Giving Thanks Up North

The mass migration has begun in the North Country. I don’t mean the geese, ducks or lemmings. I mean the hunters.  I am not a hunter, but every year my brothers, cousins and nephews descend on the 1868 homestead for the annual deer hunting season, as do many other families throughout Wisconsin.

Everyone goes north. If you are already north, you go farther north. This time of year, nearly everyone dons hunter orange.  It is not unusual or out of place to see women shopping in the local grocery store completely clad in orange from head to toe.

A frenzy of activity builds to Friday night, the day before the official hunt begins—digging out the long johns, getting the playing cards ready and most importantly, preparing massive quantities of stew, chili, bean soup or some other ritualistic sustenance of choice. When I was still in primary school, we had the whole week of Thanksgiving off for the hunting season.  Needless to say, it is a big deal in this part of the country.

I was at a party to celebrate the Friday before the Friday before deer season last weekend—now doesn’t that sound like an episode of “Northern Exposure.” I sat down at the table to eat my venison stew and nearly everyone around me was talking about how to make ends meet.  The common theme was that this year, it was more important to fill the freezer with meat rather than wait for that Boone and Crocket trophy buck.

I know these people; they are the sons, daughters, wives and husbands of family and friends of friends accumulated over several generations of shared experiences. You would be shocked at how many of these people work two and three jobs to aggregate a living, yet none of those jobs offer health insurance.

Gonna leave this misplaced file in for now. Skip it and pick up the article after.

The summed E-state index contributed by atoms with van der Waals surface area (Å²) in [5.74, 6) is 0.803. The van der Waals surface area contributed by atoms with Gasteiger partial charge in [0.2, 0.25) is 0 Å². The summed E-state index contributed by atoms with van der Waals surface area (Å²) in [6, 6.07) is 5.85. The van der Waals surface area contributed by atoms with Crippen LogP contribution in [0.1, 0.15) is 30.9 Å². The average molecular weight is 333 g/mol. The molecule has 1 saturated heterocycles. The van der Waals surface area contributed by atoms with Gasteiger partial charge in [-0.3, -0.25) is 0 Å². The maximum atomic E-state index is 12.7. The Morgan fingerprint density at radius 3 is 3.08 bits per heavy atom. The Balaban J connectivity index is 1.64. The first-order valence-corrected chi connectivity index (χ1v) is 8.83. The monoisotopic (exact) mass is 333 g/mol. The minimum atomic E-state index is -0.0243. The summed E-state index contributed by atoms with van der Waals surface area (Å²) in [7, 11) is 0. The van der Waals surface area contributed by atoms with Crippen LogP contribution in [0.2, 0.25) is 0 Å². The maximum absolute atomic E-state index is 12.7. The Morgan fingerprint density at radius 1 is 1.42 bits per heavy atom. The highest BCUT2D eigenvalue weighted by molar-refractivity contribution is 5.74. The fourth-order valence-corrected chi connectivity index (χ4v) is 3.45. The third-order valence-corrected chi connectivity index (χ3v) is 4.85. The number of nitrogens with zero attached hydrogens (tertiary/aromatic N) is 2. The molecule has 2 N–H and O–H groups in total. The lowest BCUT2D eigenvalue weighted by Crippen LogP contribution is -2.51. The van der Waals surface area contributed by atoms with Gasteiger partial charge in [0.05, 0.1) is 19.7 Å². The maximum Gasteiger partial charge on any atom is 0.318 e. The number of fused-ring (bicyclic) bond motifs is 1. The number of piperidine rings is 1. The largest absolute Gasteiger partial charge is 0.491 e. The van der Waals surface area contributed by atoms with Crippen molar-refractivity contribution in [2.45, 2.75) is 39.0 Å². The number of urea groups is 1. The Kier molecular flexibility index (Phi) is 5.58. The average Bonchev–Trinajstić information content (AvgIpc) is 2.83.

One woman talked about how excited she was to get some overtime hours in so that she could fill her gas tank to “Full” and not have to stress each day about getting to and from work.  When was the last time you felt gratitude that you could fill your gas tank?

It’s easy to become complacent with the success bestowed upon us every day. This is the season when we all take stock of our many blessings: good friends, a job, a full gas tank, stew.

What we do every day, matching candidates with meaningful employment, is one of the most important jobs in America today. As you sit down with your family to enjoy this Thanksgiving dinner, take a moment to reflect on the fact that YOU are responsible for scores of people sitting down with their significant others, in financial security, enjoying their dinners all across this country.

For those of us who help others get jobs, always be mindful of the impact you can have on someone’s life, and don’t treat it lightly—it has far ranging affects.

For those that have jobs but are less than satisfied, be grateful. Even if you don’t love it, don’t complain, work to make it better for those around you.  Laugh, improve a process, mentor others.

I am thankful I get to share this blog with you and how blessed I am every day for the interaction I have with people of your caliber. I’m a lucky one, and I have you to thank for that.  So THANK YOU, from the bottom of my heart!

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